Tag Archives: Vista

Commentary on Microsoft and Mac

I’ve been a PC user for 25 years and switched to Mac last year. It is SO much easier to use, HIGHLY reliable, no hangs or reboots, no DLL hell. The Mac just runs and runs and runs, absolutely reliable, no performance problems.

I ran Vista last year and it is AWFUL: terrible performance, compatibility problems, booting took a long time, and it lost all of my data twice. After six months I switched that laptop back to Windows XP. XP is the last MS OS I am buying. We are either going 100% mac, or going to run Mac and Linux systems. Microsoft has been so completely disappointing with continued security problems (despite “the memo” in 2002, things have continued to get worse) that I have completely given up on them.

I have used PCs since 1985, and it’s really disappointing to see the direction that MS has taken. Windows is no longer a usable OS, but a symbol of the bloat and middle age that has occurred in the MS company itself.

I am sold on my Mac and wonder why I waited to long to switch.

If you switch to Mac, you will be amazed at how easy it is to use. You’ll be productive on day one, without all of the attendant problems present with Windows.

Last day to buy XP

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Today is the last day to buy Microsoft Windows XP.

It’s the end of an era.

I’m glad I don’t need a new OS right now, but next time I’m in the market for a computer, it’s going to be running Linux. I used Vista for six months (even wrote an e-book about its security), and it was so intolerable that I switched back to XP.

Microsoft has SO violated the public trust with Vista. I have no confidence that Windows 7 will be any better. In fact, it may be worse. I will be long gone.

Apparently the protests and petitions sent to Microsoft have fallen on deaf ears.  Microsoft is apparently so full of itself that it really believes that Vista is better. After all, look at the numbers: it’s selling like crazy (never mind that dealers have little choice but to gag what is forced down their throats).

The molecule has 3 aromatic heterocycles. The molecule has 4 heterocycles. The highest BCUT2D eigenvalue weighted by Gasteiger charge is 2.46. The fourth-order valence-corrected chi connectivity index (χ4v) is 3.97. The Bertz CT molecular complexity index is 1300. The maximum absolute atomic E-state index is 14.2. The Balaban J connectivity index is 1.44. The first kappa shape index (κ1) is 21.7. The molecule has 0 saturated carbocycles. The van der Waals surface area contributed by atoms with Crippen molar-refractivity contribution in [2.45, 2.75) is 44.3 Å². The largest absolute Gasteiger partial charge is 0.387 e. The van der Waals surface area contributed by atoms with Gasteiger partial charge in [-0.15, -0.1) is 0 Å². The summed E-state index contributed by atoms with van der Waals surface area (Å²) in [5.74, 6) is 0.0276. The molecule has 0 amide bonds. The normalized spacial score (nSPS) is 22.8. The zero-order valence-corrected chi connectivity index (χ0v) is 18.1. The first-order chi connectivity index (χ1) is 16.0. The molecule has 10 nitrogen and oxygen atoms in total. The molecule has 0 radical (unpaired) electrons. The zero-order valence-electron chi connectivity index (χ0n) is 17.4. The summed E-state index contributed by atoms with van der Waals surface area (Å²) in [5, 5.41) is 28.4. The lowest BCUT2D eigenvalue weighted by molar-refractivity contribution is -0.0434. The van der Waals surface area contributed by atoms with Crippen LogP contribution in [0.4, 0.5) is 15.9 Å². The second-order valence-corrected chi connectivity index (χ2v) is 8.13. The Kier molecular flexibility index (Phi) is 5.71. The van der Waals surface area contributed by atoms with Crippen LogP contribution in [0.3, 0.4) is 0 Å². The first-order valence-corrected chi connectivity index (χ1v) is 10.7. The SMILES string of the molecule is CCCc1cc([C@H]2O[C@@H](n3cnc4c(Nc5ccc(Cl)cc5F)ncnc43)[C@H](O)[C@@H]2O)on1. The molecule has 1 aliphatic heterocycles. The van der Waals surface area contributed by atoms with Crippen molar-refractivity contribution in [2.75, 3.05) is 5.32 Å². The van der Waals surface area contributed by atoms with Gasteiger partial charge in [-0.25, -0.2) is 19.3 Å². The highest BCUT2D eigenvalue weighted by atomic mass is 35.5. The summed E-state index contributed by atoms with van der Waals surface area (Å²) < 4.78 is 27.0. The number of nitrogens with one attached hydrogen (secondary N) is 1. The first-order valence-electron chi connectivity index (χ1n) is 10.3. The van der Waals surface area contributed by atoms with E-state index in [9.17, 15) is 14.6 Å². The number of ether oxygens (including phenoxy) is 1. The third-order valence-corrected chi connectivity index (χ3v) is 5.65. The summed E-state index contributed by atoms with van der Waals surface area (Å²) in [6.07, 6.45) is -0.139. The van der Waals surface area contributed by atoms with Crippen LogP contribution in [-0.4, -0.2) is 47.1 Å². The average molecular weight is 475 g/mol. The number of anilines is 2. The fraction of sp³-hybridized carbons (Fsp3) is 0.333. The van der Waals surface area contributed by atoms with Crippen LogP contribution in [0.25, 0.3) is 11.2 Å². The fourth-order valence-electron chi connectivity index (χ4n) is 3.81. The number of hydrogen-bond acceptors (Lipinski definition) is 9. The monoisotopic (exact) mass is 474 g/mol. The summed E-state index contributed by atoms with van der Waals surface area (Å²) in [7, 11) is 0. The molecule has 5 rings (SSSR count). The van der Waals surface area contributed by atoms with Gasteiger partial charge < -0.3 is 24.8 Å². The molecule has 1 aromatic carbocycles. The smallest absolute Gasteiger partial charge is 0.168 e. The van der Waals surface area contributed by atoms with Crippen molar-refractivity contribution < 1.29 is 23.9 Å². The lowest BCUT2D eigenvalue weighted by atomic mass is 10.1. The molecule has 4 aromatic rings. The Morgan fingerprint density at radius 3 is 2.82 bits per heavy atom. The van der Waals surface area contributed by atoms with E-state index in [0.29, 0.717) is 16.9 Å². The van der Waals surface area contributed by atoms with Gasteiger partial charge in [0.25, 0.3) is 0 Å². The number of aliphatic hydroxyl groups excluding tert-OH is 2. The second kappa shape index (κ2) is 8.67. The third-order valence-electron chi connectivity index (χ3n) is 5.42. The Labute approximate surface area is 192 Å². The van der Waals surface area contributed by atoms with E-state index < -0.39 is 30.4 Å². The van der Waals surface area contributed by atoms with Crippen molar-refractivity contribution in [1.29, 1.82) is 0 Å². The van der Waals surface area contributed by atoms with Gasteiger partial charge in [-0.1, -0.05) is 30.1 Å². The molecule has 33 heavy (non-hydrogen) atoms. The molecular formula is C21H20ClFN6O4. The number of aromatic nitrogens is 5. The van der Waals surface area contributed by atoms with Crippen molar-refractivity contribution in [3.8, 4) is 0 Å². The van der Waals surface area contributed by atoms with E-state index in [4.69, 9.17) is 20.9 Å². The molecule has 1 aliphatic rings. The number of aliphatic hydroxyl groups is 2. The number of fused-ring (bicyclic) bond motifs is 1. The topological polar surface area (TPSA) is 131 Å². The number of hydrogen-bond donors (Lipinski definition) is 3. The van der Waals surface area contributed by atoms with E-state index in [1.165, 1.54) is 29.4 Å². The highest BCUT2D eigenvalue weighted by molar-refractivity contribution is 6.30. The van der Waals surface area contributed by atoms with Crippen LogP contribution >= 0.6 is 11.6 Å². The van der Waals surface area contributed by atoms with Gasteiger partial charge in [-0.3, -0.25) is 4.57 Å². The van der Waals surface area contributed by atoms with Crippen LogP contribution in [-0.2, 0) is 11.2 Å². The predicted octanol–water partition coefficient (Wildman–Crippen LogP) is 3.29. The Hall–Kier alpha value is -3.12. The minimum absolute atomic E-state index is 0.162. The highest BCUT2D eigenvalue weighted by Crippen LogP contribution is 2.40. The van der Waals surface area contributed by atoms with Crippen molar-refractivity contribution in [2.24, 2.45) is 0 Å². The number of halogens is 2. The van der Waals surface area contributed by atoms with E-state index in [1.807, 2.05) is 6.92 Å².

One independent computer dealer I know is selling all of his new computers with Linux, and is doing well.  I’m sure that there are many more like him.


Microsoft to stop selling XP on Monday

Microsoft smells the coffee

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Maybe it’s because Microsoft is in Starbucks’ back yard – that or they are listening to the many complaints from corporate users who refuse to “upgrade” to Vista and stick with XP instead.

Steve Ballmer, Microsoft CEO, is quoted as saying, “If customer feedback varies, we can always wake up smarter,” referring to the onslaught of publicity that is beginning to make Vista look like a repeat of Windows Millenium Edition – the version of Windows that nobody wanted.

Ballmer insists that Vista is outselling XP. But of course – that’s because Microsoft all but prohibits computer manufacturers from bundling XP on computers, NOT because people want it. It would be like Ford Motor Company saying, “virtually all of our cars are selling with air bags.”

Microsoft is painfully aware that it has painted itself into a very tight corner with Vista. It knows that forcing users into Vista will instead force them to Apple and Linux in droves. Apple had a smashing good quarter – is it any wonder? Vista and other overpriced and underperforming software are making OSX and Linux look highly attractive these days. And Microsoft is too arrogant and proud to admit that it has made a mistake with Vista.